It’s interesting to read a “before and after” the economic crisis summary of the “Big-3” auto industry’s ability to manage and reorganize their businesses in face of crisis.

Because so much Michigan’s manufacturing job base is connected to automobile production and  now that national public policy has venture into the realm of industrial policy to retain the economic viability of automobile production, the question is whether Michigan’s manufacturing jobs will return.  Will auto manufacturing replace the lost jobs, and will those jobs return to the now vacant plants and facilities scattered throughout Michigan.

In Rattner’s opinion “manufacturing as a percent of total jobs were inevitably going to decline; the more reasonable objective – still tough – should be to try to maintain and ideally grow the absolute number of these jobs.

[With the auto bailout] we chose to move dangerously close that discredited approach [industrial policy] again, in our well-intended effort to jump-start the economy.  When the dust settles we will be disappointed by how little lasting benefits we get.”

The question remains, will future Michigan auto jobs be sufficient in quantity to have an impact upon Michigan’s population and household growth and ultimately “full-time – good paying” employment.

My honest evaluation is that Michigan cannot go back to the economic development strategy that places its greatest emphasis on repopulation of next generation auto manufacturing jobs.

The state economic development strategy must acknowledge the need for wide diversity  of jobs – especially jobs that can located in our small to medium sized communities as well Michigan’s “core communities” where historic state economic development strategy has focused.

The future of many of the smaller communities that once relied on an auto related major employer for their economic survival need this “life line” for future economic sustainability.



February 16, 2012
Gallup pollster Jim Clifton shares some
interesting global facts:
7b people
3b want to work
1.2b formal jobs exist
1.8b jobs shortfall
50+% deficit of full-time jobs
Scary information – to say the least!

Jim Clifton (Chairman of Gallup), in his newly released book “The Coming Job Wars” states that globally, politics will focus on this dilemma ….how to double the number of globally available good full-time and part-time formal jobs defined as 30-hour weekly employment paying living wages.

In the future the United States will compete, along with every country, state and local territory for these new jobs.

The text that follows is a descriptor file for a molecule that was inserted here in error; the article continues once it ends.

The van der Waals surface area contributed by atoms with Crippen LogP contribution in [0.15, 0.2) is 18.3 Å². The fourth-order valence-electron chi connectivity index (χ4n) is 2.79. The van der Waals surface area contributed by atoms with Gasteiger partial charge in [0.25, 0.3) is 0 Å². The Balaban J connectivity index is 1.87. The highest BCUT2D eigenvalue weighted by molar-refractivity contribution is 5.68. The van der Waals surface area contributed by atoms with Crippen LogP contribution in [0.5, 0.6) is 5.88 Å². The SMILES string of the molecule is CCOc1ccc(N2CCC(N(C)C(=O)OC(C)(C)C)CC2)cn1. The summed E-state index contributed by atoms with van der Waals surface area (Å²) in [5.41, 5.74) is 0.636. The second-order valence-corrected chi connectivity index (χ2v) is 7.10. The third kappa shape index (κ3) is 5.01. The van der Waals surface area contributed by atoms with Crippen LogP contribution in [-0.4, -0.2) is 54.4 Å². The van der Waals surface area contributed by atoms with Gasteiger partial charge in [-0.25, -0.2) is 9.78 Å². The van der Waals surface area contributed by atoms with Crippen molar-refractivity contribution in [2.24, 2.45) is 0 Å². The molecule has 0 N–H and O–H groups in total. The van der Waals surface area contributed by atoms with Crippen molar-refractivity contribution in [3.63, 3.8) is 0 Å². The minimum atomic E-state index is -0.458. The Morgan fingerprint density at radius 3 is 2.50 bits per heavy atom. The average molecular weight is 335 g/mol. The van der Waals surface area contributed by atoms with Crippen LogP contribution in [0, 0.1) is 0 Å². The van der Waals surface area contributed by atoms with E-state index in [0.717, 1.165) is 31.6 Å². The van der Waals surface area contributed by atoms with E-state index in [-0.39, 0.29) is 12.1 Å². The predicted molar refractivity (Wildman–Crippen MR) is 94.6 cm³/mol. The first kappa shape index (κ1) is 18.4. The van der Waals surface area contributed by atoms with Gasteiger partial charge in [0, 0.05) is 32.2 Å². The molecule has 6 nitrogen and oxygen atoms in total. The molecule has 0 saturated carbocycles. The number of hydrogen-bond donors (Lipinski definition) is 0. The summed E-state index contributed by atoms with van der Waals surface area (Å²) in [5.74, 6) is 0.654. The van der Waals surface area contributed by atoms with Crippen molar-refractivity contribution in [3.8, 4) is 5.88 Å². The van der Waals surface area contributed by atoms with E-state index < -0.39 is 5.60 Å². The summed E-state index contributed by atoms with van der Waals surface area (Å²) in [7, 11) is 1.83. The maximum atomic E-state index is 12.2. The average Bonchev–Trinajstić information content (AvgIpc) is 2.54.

Clifton opines, since 70% of US GDP (Gross Domestic Product) is based on consumer spending any solution to job creation “requires consumer spending and any solution to job creation requires a lot of consumer spending or the GDP falls leading to less spending and higher unemployment”.

He concludes the US GDP growth rate is most important to job growth and, in the future, US GDP growth will come from global customer demand.

What’s needed today to remedy US and global unemployment according to Clifton, is a “transformational event that will cause a sudden extra ordinary surge of entrepreneurship and innovation just like the introduction of new technologies 30-years ago that saved America from the 1970’s recession” a technology transformation which created new global customer demand.

He further states the US has an oversupply of innovation and an undersupply of entrepreneurship; “innovation is not rare in America, neither is creativity, rather there is mass shortage – a significant undersupply – of successful business models”.

According to Clifton, “America’s job creation needs to focus on the connection between innovation and entrepreneurism – the person – the entrepreneur”.  He states that entrepreneurs are rare – “lots of people have good ideas, but most new businesses fail.  It’s not for the will or passion, but the lack of customers “and business knowhow.

While most Americans believe the US is run by “big business” in reality America is dominated by small and medium sized businesses – those with less than 500 employees which represent 99% of the proximate 6 million businesses with at least 1 employee.

Clifton believes it is here, these small to medium sized businesses along with entrepreneur formed new businesses is where job creation is most likely to occur.

He further opines that US GDP must grow at a minimum of 5% in order to create sufficient jobs to remedy present unemployment…this being double the near-term best future growth rate offered by leading economists.

This is how we get there –

1. Make Entrepreneurism a #1 Public Priority

The goal of economic policy must embrace the notion that private sector employment is most important.  Clifton opines that “if the overwhelming majority of Americans are not working outside of government jobs, America will go broke”.  He further states that “when GDP falls so does the amount of money government’s share [used] to fund services” 

The solution is to create new businesses which will create “new jobs” thus increasing GDP.

2. Seek Early Identification of Individual Entrepreneurial Potential

Researchers have documented a number of characteristics of people that start businesses.  The most common entrepreneurial traits include 1) parents that are entrepreneurs, 2) early age business involvements, 3) ability to take risk and 4)  an individual stick-to-itiveness personality trait.

According to researchers, these traits can be identified in youngsters aged 8-12 years when early education and mentoring can be provided to encourage them to consider entrepreneurship and business ownership as a chosen career choice.